How To

Personal Finance Advisors: Choose a Federal Student Loan Consolidation Lender

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In the past few years, many students and graduates took advantage of record-low interest rates and consolidated their federal student loans to lock in the historic low rates. If you missed out, don’t fret: we’ve created a simple guide on how better narrow down your decision for a future consolidation.

Mint Tip: Besides locking in lower rates, there are some other reasons why you may want to consolidate your loans.

So when rate changes come around and locking in lower interest rate becomes a no-brainer, who should you choose to consolidate your loans?

The easy answer is your current lender. You’ve chosen your current lender for a reason. There’s no reason to complicate things further by going with a different lender. However, the problem with that easy answer is you may have chosen the wrong lender in the first place, or — get this — there may be better lenders out there. If you have a personal finance advisor, it wise to consult with him/her before switching lenders.

Fact: The only differences between federal student loan consolidation lenders are Lender Repayment Incentives and Lender Service. Don’t underestimate their importance!

If you currently have a federal student loan for yourself or your child, you’ve no doubt received many solicitation from different lenders to get you to consolidate your loans to them. Many of these will tout some type incentive programs. Common repayment incentives are along the lines of a reduction in your interest rate after a certain amount of timely repayments.

Example: After 36 months of consecutive (timely) payments on your 10-year loan, you receive a 1% discount from your loan.

This typical type of lender incentive sounds great enough, but the problem is that many borrowers fail to qualify for the incentive program. Many of these incentive offers require timely monthly payments, so if you miss a payment deadline before reaching the required payment term, you won’t receive their rate deduction bonus. The same applies if you miss a payment deadline after earning your bonus.

In comes a different type of incentive program: immediate interest rate deduction if you sign up for auto debit, with additional deduction after consecutive payment.

Example: You receive a 0.5% interest rate deduction if you sign up to have your monthly loan payments automatically withdrawn from your checking account. Plus, after 24 months of consecutive on-time payment, you receive an additional 1.25% deduction in your interest rate.

A much nicer incentive, right? It doesn’t take a free financial calculator to see that you can save some significant money. The above example is from ELC, which unfortunately has a minimum of $20,000 for their 1.25% deduction. If you only have a $10,000 loan, you’re out of luck on the additional interest deduction. Thus, it’s important to compare the offers and figure out the programs for which you can actually qualify.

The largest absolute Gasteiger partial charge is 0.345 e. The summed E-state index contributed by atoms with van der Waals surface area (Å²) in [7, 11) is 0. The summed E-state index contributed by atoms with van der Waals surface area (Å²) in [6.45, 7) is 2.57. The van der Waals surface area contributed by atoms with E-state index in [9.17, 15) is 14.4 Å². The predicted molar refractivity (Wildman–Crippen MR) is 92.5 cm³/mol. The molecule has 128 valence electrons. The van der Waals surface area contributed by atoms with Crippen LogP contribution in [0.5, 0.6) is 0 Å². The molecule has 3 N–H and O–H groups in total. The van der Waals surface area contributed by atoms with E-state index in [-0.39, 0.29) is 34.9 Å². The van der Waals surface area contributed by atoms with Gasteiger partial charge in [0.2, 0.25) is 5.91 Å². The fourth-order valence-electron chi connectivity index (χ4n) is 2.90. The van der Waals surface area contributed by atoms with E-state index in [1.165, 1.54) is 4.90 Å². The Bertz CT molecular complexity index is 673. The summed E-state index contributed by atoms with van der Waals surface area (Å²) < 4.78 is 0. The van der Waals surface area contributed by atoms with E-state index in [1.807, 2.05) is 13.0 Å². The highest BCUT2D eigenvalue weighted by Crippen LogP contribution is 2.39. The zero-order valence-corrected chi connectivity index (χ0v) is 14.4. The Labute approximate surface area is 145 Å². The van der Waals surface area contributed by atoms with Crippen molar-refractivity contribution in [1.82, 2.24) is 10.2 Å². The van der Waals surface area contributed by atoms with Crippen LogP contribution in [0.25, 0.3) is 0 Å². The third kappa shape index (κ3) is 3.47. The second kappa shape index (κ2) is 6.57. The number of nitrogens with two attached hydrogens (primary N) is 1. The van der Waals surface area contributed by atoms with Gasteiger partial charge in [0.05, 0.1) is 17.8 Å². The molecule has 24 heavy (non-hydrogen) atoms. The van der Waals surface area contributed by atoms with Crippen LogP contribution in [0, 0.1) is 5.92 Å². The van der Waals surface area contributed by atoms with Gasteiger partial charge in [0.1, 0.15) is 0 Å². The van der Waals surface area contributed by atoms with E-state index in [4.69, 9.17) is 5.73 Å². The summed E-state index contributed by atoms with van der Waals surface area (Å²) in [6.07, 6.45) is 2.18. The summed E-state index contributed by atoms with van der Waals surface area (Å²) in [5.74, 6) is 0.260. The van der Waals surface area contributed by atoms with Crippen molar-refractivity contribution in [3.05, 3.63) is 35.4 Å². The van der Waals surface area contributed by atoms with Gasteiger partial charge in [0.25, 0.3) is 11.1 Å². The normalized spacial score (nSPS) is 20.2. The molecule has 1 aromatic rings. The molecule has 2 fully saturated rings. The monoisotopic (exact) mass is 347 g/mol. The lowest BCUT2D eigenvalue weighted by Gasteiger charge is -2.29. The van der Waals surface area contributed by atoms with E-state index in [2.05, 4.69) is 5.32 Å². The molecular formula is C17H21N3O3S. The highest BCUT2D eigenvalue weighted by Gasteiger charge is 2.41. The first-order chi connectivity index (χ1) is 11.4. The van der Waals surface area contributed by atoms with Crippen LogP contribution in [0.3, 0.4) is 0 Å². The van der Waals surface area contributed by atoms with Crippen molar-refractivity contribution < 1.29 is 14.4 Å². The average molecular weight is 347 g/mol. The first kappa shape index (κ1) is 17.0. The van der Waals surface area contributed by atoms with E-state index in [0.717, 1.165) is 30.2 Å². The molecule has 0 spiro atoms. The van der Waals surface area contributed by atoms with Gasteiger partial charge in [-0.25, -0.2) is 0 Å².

As mentioned above, the second difference amidst the sea of lenders are lender services. Even if the incentive program is the best in the world, if the lender has a spotty track record for customer service, you may be doing yourself a disservice by signing up. What happens if you wish to defer your payment? If you call to ask about that, or simply have a general inquiry on your loan, will they respond in a timely matter? For those of us with a low loan amount, lender service may not be a big deal—but for those of us that are in it for the long haul, you’ll want approachable service.

Remember, you can only consolidate once. So if you choose the wrong lender to go with, you’ll be stuck with them until you pay off your student loan for that expensive private university.

Important questions to ask when you’re choosing your lender:

  • What’s their repayment incentive?
  • Is there a waiting period for the incentive? Do I have to earn it?
  • What happens if I miss a payment?
  • What happens if I request a deferment?
  • How many of the borrowers actually receive the incentive?
  • Is the lender knowledgeable and experienced?
  • What is their credibility? Does my school support or recommend this lender?
  • How is their accessibility? Do they have online account access? A 24/7 customer service number? If I call them, will they give me information tailored to me, or will they give me a scripted response?
  • How is their long-term commitment? Does this lender have a history of selling consolidated loan? The worst part of owing money is when the lender disappears and some other company buys out your loan. Suddenly you owe money to someone else.

If you can’t figure out some of these answers with the information provided to you, ask the lenders. This is a great way to gauge their service. If a customer service rep is having a hard time, or trying very little to help you understand their program, it may be a good cue to stay away. If they’re being such a hassle when you’re trying to give them money, imagine when you already owe them the money!

More Resources to Check Out:

  • Bank Sweeten Student-Loan Terms from the WSJ
  • Student Loan Consolidation Info from FinAid.org
  • Best Student Loan Consolidation Deals from Fatwallet Finance Forum. Great thread with a list of various different lenders, their incentive programs and some first-hand customer service experiences.